Age of companies when they achieve $1bn valuations

exponential-organizations-chart-1

I just saw the above chart in a post about exponential organisations from Salim Ismail of the Singularity University. It seems to me there are two obvious explanations for the dramatic reduction in the time it takes for companies to achive $1bn valuations:

  • The pace of change is increasing allowing new companies to develop and mature faster
  • We are in a bubble – at least for late stage companies

The fact that the trend has been going for some time – Google was founded in 1998 and Tesla and Facebook in 2003 and 2004 respectively – suggests that the bubble explanation can’t be the whole story. If we are in a bubble it hasn’t been going for more than a couple of years. So the primary explanation has to be the increasing rate of change.

That said, I think that froth in the late stage financing market has contributed in the last couple of years.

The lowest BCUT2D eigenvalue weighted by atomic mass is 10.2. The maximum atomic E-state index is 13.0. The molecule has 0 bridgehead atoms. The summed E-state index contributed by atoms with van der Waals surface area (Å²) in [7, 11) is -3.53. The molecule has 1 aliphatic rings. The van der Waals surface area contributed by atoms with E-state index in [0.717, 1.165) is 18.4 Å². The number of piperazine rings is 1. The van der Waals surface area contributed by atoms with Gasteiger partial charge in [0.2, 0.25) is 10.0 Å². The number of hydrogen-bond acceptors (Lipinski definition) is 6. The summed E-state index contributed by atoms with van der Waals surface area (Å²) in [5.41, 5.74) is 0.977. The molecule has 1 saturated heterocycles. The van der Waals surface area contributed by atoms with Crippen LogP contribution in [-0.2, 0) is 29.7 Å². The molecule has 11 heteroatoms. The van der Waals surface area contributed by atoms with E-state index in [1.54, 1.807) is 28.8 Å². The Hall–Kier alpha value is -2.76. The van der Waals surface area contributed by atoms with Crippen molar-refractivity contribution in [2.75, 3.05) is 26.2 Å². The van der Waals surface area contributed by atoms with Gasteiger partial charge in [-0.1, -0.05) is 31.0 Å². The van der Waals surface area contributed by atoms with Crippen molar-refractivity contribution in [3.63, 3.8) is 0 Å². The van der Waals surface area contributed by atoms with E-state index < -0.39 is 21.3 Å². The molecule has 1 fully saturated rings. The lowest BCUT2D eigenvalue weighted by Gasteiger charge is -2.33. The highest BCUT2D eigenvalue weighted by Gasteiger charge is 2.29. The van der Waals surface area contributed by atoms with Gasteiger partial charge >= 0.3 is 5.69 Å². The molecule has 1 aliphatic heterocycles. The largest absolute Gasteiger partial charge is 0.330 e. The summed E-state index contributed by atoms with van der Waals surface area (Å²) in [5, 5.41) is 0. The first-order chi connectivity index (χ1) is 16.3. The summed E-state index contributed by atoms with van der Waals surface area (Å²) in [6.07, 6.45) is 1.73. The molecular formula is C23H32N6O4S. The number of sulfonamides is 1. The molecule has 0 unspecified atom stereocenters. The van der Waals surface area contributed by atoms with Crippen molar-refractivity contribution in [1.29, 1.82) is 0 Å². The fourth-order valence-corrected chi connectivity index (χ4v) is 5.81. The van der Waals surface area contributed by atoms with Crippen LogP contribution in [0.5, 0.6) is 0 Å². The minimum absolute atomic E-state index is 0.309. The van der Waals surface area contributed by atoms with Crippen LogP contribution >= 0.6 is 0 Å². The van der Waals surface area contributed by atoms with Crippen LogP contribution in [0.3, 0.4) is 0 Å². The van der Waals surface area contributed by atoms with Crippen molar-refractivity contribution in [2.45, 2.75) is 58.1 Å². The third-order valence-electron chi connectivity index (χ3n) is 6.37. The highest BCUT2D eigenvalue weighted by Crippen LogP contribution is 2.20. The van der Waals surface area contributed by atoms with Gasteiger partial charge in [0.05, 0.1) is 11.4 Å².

• Charlie Pool

    Interesting, and I agree but perhaps rate of change shouldn’t be surprising? The pace of change itself is exponential because the disruption of technology lies in the exponential economic impact of three things all moving in the same direction:

    1.) Increasing production of information, i.e. data

    2.) Increasing web of connected devices, i.e. penetration

    3.) Increasing numbers of networks, i.e. distribution

    That said, the velocity of change is bound to compound market dynamics (fear and greed) and drive that frothiness in late stage financing.

  • Rico Trevisan

    Ben and James from the Exponent Podcast have a great discussion about it. Worth a listen.

    tl;dr: not in bubble, technology is competing outside of technology. eg: Uber disrupts taxi/transportation.

    http://exponent.fm/episode-041-bubbles/

  • http://www.theequitykicker.com brisbourne

    Thanks Rico. I agree businesses are growing faster than ever before and the markets tech is exploiting are larger than ever before (like Uber) and that means they are worth more. That doesn’t stop them being over-valued though..